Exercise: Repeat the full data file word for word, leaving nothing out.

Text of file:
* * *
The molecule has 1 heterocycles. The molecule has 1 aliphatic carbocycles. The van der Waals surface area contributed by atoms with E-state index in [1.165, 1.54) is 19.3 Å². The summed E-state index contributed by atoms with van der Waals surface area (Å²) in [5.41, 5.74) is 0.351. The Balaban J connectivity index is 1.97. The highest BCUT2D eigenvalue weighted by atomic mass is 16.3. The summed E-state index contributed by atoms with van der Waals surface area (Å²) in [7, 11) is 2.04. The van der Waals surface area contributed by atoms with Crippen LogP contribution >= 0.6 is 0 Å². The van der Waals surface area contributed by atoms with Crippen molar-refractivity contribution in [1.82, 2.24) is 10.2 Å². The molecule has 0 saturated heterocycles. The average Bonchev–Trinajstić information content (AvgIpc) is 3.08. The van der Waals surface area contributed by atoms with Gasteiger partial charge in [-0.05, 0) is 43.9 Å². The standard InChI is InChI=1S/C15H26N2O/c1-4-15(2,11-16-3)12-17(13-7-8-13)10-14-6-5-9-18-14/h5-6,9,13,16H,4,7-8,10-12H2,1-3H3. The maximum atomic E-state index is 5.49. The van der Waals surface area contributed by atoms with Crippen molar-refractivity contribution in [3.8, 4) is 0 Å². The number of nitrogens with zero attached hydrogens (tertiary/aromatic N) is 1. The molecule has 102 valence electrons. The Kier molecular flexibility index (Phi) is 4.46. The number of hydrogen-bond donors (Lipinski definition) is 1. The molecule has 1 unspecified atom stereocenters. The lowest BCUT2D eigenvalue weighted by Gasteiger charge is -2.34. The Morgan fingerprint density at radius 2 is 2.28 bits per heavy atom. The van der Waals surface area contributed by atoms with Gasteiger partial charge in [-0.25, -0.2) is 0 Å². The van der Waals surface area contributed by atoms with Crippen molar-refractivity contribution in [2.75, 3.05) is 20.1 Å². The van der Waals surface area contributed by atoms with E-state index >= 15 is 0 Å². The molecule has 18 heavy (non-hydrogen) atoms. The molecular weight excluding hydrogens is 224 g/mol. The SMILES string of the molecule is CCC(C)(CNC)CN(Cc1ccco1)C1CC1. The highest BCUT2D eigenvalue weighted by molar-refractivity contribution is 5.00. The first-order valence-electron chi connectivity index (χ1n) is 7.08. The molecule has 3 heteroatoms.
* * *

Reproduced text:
The molecule has 1 heterocycles. The molecule has 1 aliphatic carbocycles. The van der Waals surface area contributed by atoms with E-state index in [1.165, 1.54) is 19.3 Å². The summed E-state index contributed by atoms with van der Waals surface area (Å²) in [5.41, 5.74) is 0.351. The Balaban J connectivity index is 1.97. The highest BCUT2D eigenvalue weighted by atomic mass is 16.3. The summed E-state index contributed by atoms with van der Waals surface area (Å²) in [7, 11) is 2.04. The van der Waals surface area contributed by atoms with Crippen LogP contribution >= 0.6 is 0 Å². The van der Waals surface area contributed by atoms with Crippen molar-refractivity contribution in [1.82, 2.24) is 10.2 Å². The molecule has 0 saturated heterocycles. The average Bonchev–Trinajstić information content (AvgIpc) is 3.08. The van der Waals surface area contributed by atoms with Gasteiger partial charge in [-0.05, 0) is 43.9 Å². The standard InChI is InChI=1S/C15H26N2O/c1-4-15(2,11-16-3)12-17(13-7-8-13)10-14-6-5-9-18-14/h5-6,9,13,16H,4,7-8,10-12H2,1-3H3. The maximum atomic E-state index is 5.49. The van der Waals surface area contributed by atoms with Crippen molar-refractivity contribution in [3.8, 4) is 0 Å². The number of nitrogens with zero attached hydrogens (tertiary/aromatic N) is 1. The molecule has 102 valence electrons. The Kier molecular flexibility index (Phi) is 4.46. The number of hydrogen-bond donors (Lipinski definition) is 1. The molecule has 1 unspecified atom stereocenters. The lowest BCUT2D eigenvalue weighted by Gasteiger charge is -2.34. The Morgan fingerprint density at radius 2 is 2.28 bits per heavy atom. The van der Waals surface area contributed by atoms with Gasteiger partial charge in [-0.25, -0.2) is 0 Å². The van der Waals surface area contributed by atoms with Crippen molar-refractivity contribution in [2.75, 3.05) is 20.1 Å². The van der Waals surface area contributed by atoms with E-state index >= 15 is 0 Å². The molecule has 18 heavy (non-hydrogen) atoms. The molecular weight excluding hydrogens is 224 g/mol. The SMILES string of the molecule is CCC(C)(CNC)CN(Cc1ccco1)C1CC1. The highest BCUT2D eigenvalue weighted by molar-refractivity contribution is 5.00. The first-order valence-electron chi connectivity index (χ1n) is 7.08. The molecule has 3 heteroatoms.